It is bizarre and infuriating. There was a similar piece criticising joint enterprise criminal liability recently. There is certainly a debate to be had about joint enterprise, but the hot take ‘it’s racist’ is just so shallow.

polidori redux
polidori redux
2 months ago
Reply to  Smalltime J

The US will implode. Never interfere with an enemy making a mistake.

Richard Craven
Richard Craven
2 months ago
Reply to  polidori redux

Yes, although I would very much prefer the woke to implode without the US doing so as well.

Allison Barrows
Allison Barrows
2 months ago
Reply to  polidori redux

“Enemy”? Gee, I don’t feel that way about you.

Ethniciodo Rodenydo
Ethniciodo Rodenydo
2 months ago

Well you are not on the receiving end

Hugh Bryant
Hugh Bryant
2 months ago

Don’t worry Alison. These guys are mostly Russian trolls.

polidori redux
polidori redux
2 months ago
Reply to  Hugh Bryant

It is worse than you think Hugh. I am not a Russian troll. I merely put the interest of the UK before the interest of other countries.

Colin Elliott
Colin Elliott
2 months ago
Reply to  polidori redux

I regard the USA as ally, and an increasingly important one, given our steady decrease in ability to defend ourselves. For that reason, I’m dismayed that articles which may damage goodwill to us appear in the NYT, but then, that may be the purpose.

Last edited 2 months ago by Colin Elliott
polidori redux
polidori redux
2 months ago
Reply to  Colin Elliott

The US will not defend you. To be fair, it isn’t its job to do so.
You need defending? Defend yourself.

Steve Jolly
Steve Jolly
2 months ago
Reply to  Colin Elliott

The NYT hardly reflects the views of most Americans, nor do they have any regard whatsoever for the geopolitical interests of the US or any other country. They are an ideological mouthpiece, period, and should not be taken seriously by anyone.

Pamela Booker
Pamela Booker
2 months ago
Reply to  polidori redux

The US is hardly our enemy. The NYT is ot the US.

Tom Graham
Tom Graham
2 months ago
Reply to  Smalltime J

It is only bizarre if you make the common misconception of thinking of the NYT as a newspaper, in the old, UK sense.
It isn’t. All the journalists have been driven out by activists, and it is now a publication of lurid fiction.

Thomas Wagner
Thomas Wagner
2 months ago
Reply to  Tom Graham

Opinion is much cheaper to produce than facts. Sells better, too. Unfortunately, the result is pulp fiction, not journalism. Our Paper of Record is sounding like a broken record.

Warren Trees
Warren Trees
2 months ago
Reply to  Thomas Wagner

Well stated. The game today has nothing to do with informing people of what is going on. It is merely a game to get the most eyeballs. Unfortunately, Peter Franklin and all of us commenting are guilty of perpetuating the insanity.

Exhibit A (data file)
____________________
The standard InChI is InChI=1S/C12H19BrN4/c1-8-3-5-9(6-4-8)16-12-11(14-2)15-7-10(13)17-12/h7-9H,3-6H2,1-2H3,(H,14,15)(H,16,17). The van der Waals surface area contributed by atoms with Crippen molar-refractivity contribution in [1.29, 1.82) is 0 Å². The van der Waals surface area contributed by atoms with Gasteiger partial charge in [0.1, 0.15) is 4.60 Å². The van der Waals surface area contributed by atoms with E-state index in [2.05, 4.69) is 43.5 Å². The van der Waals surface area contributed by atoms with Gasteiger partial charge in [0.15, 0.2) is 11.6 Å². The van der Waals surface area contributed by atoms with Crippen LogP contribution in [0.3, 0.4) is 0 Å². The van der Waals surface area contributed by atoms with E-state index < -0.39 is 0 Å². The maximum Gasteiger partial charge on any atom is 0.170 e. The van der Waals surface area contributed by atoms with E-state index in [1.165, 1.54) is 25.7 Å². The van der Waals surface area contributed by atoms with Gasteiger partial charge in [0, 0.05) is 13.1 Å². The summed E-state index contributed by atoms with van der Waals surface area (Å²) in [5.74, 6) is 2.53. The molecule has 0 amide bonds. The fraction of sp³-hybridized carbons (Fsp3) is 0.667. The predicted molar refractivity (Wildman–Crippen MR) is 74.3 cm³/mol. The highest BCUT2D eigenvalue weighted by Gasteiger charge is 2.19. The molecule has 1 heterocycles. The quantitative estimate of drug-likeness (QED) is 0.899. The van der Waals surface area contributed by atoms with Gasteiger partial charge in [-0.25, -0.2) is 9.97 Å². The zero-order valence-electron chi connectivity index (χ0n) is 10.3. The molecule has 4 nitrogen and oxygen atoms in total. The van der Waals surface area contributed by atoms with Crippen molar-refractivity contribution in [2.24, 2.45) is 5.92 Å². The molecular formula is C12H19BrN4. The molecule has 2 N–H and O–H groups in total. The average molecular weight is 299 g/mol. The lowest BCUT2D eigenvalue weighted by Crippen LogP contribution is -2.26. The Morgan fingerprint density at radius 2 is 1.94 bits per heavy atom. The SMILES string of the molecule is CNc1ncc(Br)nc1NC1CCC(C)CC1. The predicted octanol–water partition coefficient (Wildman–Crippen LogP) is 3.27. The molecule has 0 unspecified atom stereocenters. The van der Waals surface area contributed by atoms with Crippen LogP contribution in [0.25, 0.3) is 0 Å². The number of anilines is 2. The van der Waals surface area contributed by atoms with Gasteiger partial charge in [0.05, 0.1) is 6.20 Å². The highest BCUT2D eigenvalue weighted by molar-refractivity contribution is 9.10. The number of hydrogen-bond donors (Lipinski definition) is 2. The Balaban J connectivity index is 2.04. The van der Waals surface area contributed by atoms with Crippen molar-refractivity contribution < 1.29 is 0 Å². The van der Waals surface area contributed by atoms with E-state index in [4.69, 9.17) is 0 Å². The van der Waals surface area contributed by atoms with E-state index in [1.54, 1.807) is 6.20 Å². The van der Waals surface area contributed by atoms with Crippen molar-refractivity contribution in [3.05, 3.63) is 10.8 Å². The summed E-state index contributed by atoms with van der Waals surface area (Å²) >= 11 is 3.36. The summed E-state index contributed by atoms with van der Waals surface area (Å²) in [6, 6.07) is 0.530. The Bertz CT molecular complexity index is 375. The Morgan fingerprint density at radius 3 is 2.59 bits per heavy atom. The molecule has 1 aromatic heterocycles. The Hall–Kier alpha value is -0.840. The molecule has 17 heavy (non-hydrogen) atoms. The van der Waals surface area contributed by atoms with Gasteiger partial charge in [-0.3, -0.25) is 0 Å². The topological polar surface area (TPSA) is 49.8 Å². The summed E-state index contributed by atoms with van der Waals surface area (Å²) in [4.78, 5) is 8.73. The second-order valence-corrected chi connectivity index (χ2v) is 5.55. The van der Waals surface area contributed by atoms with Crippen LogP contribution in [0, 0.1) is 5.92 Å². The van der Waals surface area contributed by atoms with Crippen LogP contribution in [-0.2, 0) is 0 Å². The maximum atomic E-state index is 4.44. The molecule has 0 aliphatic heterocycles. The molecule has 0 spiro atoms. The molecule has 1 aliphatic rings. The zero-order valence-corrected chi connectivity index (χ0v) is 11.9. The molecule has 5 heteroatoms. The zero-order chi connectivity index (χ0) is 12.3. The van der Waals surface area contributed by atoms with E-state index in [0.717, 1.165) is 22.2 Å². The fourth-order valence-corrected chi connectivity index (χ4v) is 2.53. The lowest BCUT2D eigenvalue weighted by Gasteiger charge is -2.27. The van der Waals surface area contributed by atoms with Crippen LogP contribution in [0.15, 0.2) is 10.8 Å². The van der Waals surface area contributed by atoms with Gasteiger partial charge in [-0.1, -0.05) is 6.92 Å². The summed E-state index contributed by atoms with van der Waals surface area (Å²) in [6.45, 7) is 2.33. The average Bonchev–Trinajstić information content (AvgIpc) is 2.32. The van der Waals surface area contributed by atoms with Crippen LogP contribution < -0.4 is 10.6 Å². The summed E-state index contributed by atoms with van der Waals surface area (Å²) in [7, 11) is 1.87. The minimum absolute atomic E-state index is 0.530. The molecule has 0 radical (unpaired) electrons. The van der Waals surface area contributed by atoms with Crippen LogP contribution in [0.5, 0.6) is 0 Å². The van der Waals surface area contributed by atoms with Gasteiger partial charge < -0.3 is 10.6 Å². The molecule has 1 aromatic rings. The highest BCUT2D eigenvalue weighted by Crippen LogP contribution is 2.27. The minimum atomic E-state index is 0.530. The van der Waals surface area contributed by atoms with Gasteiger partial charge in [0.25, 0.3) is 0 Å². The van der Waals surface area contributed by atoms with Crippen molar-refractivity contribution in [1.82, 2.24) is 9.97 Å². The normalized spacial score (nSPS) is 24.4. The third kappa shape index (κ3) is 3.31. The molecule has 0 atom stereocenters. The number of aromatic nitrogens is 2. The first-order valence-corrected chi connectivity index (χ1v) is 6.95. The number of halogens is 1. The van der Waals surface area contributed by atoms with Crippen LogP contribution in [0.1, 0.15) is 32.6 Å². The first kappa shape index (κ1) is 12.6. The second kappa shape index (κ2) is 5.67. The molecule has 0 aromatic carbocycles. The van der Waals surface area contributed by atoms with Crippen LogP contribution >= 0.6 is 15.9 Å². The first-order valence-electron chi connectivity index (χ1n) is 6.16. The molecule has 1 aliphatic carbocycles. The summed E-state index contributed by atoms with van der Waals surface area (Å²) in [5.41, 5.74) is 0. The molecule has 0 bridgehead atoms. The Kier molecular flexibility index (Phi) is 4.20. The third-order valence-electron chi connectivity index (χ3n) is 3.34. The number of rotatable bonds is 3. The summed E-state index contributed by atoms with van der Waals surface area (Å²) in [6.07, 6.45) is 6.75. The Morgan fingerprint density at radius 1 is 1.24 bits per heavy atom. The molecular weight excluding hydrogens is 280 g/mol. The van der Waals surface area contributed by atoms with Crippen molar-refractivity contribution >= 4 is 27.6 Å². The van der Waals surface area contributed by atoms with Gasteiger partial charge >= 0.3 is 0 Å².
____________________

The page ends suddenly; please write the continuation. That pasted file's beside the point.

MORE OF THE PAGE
Last edited 2 months ago by Warren T
Emre S
Emre S
2 months ago
Reply to  Tom Graham

It’s a propaganda machine, probably has always been one.

Martin Layfield
Martin Layfield
2 months ago

‘In particular, he objects to a comparison between Liz Truss and Enoch Powell (which, when one considers their respective attitudes to immigration, bears little scrutiny). ‘

Too right! Enoch Powell was a much more substantial politician than Liz Truss! His scepticism of America from a British right -wing view (as opposed to infantile leftist Anti-americanism) also seems increasingly prescient.

Ethniciodo Rodenydo
Ethniciodo Rodenydo
2 months ago

Reading Powell’s views on the US he could be described as prophetic, save that what is true now was also true back then, we just choose no to see it

Ann Ceely
Ann Ceely
2 months ago

Both Enoch and Liz were wanting more low-wage immigration to get job vacancies filled!

The difference is, that Enoch was running the NHS and joined forces with Birmingham manufacturers to hire the ships from Jamaica, Trinidad and Tobago!

R Wright
R Wright
2 months ago

“Edward Norman (then Dean of Peterhouse) had attempted to mount a Christian argument for nuclear weapons. The discussion moved on to “Western values”. Mrs Thatcher said (in effect) that Norman had shown that the Bomb was necessary for the defence of our values. Powell: “No, we do not fight for values. I would fight for this country even if it had a communist government.” Thatcher (it was just before the Argentinian invasion of the Falklands): “Nonsense, Enoch. If I send British troops abroad, it will be to defend our values.” “No, Prime Minister, values exist in a transcendental realm, beyond space and time. They can neither be fought for, nor destroyed.” Mrs Thatcher looked utterly baffled. She had just been presented with the difference between Toryism and American Republicanism.”